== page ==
.- The U.S. Conference of Catholic Bishops has condemned the withdrawal of federal protections for medical workers who oppose certain treatments on moral grounds.
Deirdre McQuade, Assistant Director for Policy and Communications at the U.S. bishops' Secretariat for Pro-Life Activities, said on Feb. 18 that it was âvery disappointingâ for the Obama administration to âeliminate much of the existing regulation on conscienceâ issued in 2008.
The new rule maintains protections for medical workers who oppose abortion and sterilization. However, it removes many other similar provisions â such as those pertaining to in vitro fertilization, contraception (including abortifacient chemical contraceptives), and other morally controversial areas of medicine.
âThe final rule issued today eliminates important clarifications that would have helped in interpreting and enforcing longstanding federal statutes protecting the conscience rights of health care providers,â McQuade noted. âIt also eliminates a regulatory requirement that recipients of federal funds certify compliance with those statutes.â
The United States Conference of Catholic Bishops was strongly supportive of the 2008 rule. McQuade
hailed it at the time as a âmuch-needed implementation of long-standing laws,â which would provide important clarification as to what existing laws meant and how they would be enforced.
But Kathleen Sebelius, President Obama's Secretary for Health and Human Services, called the previous guidelines âunclear and potentially overly broad in scopeâ in her explanation of the new rules.
Although the laws that were implemented through the 2008 rule will remain on the books, caregivers seeking to register a conscientious objection â or show that their rights were violated â may have a significantly harder time proving their case or getting a hearing in the future.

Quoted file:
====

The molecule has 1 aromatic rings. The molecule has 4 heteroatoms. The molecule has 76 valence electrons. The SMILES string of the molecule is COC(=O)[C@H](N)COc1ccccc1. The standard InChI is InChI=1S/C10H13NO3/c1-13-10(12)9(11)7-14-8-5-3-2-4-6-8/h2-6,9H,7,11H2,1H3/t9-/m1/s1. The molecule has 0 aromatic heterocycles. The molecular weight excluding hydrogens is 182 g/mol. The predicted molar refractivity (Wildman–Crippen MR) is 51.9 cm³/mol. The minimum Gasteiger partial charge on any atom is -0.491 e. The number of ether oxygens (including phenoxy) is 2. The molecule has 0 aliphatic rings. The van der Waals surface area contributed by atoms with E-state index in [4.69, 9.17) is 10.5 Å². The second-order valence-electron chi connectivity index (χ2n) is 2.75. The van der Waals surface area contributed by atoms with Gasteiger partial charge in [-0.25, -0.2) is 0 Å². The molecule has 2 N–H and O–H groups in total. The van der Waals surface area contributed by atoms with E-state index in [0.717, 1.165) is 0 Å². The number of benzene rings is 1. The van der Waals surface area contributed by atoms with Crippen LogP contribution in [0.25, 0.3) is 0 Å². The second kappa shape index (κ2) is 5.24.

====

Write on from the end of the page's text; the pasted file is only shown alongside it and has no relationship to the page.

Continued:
However, some of the mechanisms for enforcing caregivers' established rights will remain in place. McQuade said that move offered âreasons for hopeâ despite the âdisappointmentâ of the new guidelines.
âThe Administration says it will take initiative to increase awareness of the conscience statutes, work to ensure compliance with them, and require that government grants make clear that compliance is required,â McQuade noted.
âWe look forward to working with the Administration and Congress to ensure that these endeavors are carried out, so providers receive the full conscience protection they are due.â
McQuade also reiterated the bishops' hope that the Obama administration would âplace its full support behind efforts in Congress to clarify conscience protections and make them more secureâ through initiatives such as the Protect Life Act, the No Taxpayer Funding for Abortion Act, and the Abortion Non-Discrimination Act.